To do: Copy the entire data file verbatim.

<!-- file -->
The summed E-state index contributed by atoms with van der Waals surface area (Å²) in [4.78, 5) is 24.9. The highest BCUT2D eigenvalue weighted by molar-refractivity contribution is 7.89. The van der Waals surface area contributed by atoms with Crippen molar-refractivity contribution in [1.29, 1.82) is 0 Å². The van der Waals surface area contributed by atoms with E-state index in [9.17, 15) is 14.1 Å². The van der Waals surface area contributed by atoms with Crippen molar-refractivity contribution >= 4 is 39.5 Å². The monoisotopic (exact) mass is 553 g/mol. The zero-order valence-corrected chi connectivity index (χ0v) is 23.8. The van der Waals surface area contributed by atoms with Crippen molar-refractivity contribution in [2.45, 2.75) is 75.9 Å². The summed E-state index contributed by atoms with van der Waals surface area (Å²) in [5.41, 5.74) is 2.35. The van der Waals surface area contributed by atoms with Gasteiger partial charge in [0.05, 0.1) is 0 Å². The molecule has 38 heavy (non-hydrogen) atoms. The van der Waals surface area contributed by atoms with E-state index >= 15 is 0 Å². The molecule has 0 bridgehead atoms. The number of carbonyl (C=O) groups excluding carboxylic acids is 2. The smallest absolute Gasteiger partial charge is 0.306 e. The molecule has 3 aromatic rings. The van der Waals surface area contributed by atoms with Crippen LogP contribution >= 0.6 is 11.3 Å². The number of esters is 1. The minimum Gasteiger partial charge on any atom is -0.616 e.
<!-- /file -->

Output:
The summed E-state index contributed by atoms with van der Waals surface area (Å²) in [4.78, 5) is 24.9. The highest BCUT2D eigenvalue weighted by molar-refractivity contribution is 7.89. The van der Waals surface area contributed by atoms with Crippen molar-refractivity contribution in [1.29, 1.82) is 0 Å². The van der Waals surface area contributed by atoms with E-state index in [9.17, 15) is 14.1 Å². The van der Waals surface area contributed by atoms with Crippen molar-refractivity contribution >= 4 is 39.5 Å². The monoisotopic (exact) mass is 553 g/mol. The zero-order valence-corrected chi connectivity index (χ0v) is 23.8. The van der Waals surface area contributed by atoms with Crippen molar-refractivity contribution in [2.45, 2.75) is 75.9 Å². The summed E-state index contributed by atoms with van der Waals surface area (Å²) in [5.41, 5.74) is 2.35. The van der Waals surface area contributed by atoms with Gasteiger partial charge in [0.05, 0.1) is 0 Å². The molecule has 38 heavy (non-hydrogen) atoms. The van der Waals surface area contributed by atoms with E-state index >= 15 is 0 Å². The molecule has 0 bridgehead atoms. The number of carbonyl (C=O) groups excluding carboxylic acids is 2. The smallest absolute Gasteiger partial charge is 0.306 e. The molecule has 3 aromatic rings. The van der Waals surface area contributed by atoms with Crippen LogP contribution >= 0.6 is 11.3 Å². The number of esters is 1. The minimum Gasteiger partial charge on any atom is -0.616 e.